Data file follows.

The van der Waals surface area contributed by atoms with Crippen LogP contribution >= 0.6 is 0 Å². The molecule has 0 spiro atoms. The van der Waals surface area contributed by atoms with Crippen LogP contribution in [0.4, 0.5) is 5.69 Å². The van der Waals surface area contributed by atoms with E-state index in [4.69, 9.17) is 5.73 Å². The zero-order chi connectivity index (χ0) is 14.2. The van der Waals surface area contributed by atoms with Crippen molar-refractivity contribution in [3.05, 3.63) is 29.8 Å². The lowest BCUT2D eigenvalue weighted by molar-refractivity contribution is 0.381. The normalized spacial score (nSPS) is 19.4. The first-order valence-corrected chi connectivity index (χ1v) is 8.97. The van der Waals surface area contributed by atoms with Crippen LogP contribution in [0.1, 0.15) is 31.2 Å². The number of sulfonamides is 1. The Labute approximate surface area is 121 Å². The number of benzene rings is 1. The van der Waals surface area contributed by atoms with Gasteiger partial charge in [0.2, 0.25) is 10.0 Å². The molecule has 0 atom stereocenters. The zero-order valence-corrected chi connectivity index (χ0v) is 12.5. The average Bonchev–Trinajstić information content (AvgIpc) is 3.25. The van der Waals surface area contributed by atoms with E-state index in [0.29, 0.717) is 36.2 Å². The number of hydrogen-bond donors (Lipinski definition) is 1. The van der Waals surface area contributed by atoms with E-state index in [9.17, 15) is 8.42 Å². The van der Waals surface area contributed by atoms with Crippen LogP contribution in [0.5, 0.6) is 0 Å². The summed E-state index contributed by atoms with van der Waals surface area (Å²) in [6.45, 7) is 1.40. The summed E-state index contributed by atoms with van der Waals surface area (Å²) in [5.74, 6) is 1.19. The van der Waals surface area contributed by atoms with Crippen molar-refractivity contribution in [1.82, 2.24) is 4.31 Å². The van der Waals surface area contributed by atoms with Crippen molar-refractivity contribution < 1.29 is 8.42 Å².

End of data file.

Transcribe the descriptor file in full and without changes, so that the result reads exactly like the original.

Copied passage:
The van der Waals surface area contributed by atoms with Crippen LogP contribution >= 0.6 is 0 Å². The molecule has 0 spiro atoms. The van der Waals surface area contributed by atoms with Crippen LogP contribution in [0.4, 0.5) is 5.69 Å². The van der Waals surface area contributed by atoms with E-state index in [4.69, 9.17) is 5.73 Å². The zero-order chi connectivity index (χ0) is 14.2. The van der Waals surface area contributed by atoms with Crippen molar-refractivity contribution in [3.05, 3.63) is 29.8 Å². The lowest BCUT2D eigenvalue weighted by molar-refractivity contribution is 0.381. The normalized spacial score (nSPS) is 19.4. The first-order valence-corrected chi connectivity index (χ1v) is 8.97. The van der Waals surface area contributed by atoms with Crippen LogP contribution in [0.1, 0.15) is 31.2 Å². The number of sulfonamides is 1. The Labute approximate surface area is 121 Å². The number of benzene rings is 1. The van der Waals surface area contributed by atoms with Gasteiger partial charge in [0.2, 0.25) is 10.0 Å². The molecule has 0 atom stereocenters. The zero-order valence-corrected chi connectivity index (χ0v) is 12.5. The average Bonchev–Trinajstić information content (AvgIpc) is 3.25. The van der Waals surface area contributed by atoms with E-state index in [0.29, 0.717) is 36.2 Å². The number of hydrogen-bond donors (Lipinski definition) is 1. The van der Waals surface area contributed by atoms with E-state index in [9.17, 15) is 8.42 Å². The van der Waals surface area contributed by atoms with Crippen LogP contribution in [0.5, 0.6) is 0 Å². The summed E-state index contributed by atoms with van der Waals surface area (Å²) in [6.45, 7) is 1.40. The summed E-state index contributed by atoms with van der Waals surface area (Å²) in [5.74, 6) is 1.19. The van der Waals surface area contributed by atoms with Crippen molar-refractivity contribution in [1.82, 2.24) is 4.31 Å². The van der Waals surface area contributed by atoms with Crippen molar-refractivity contribution < 1.29 is 8.42 Å².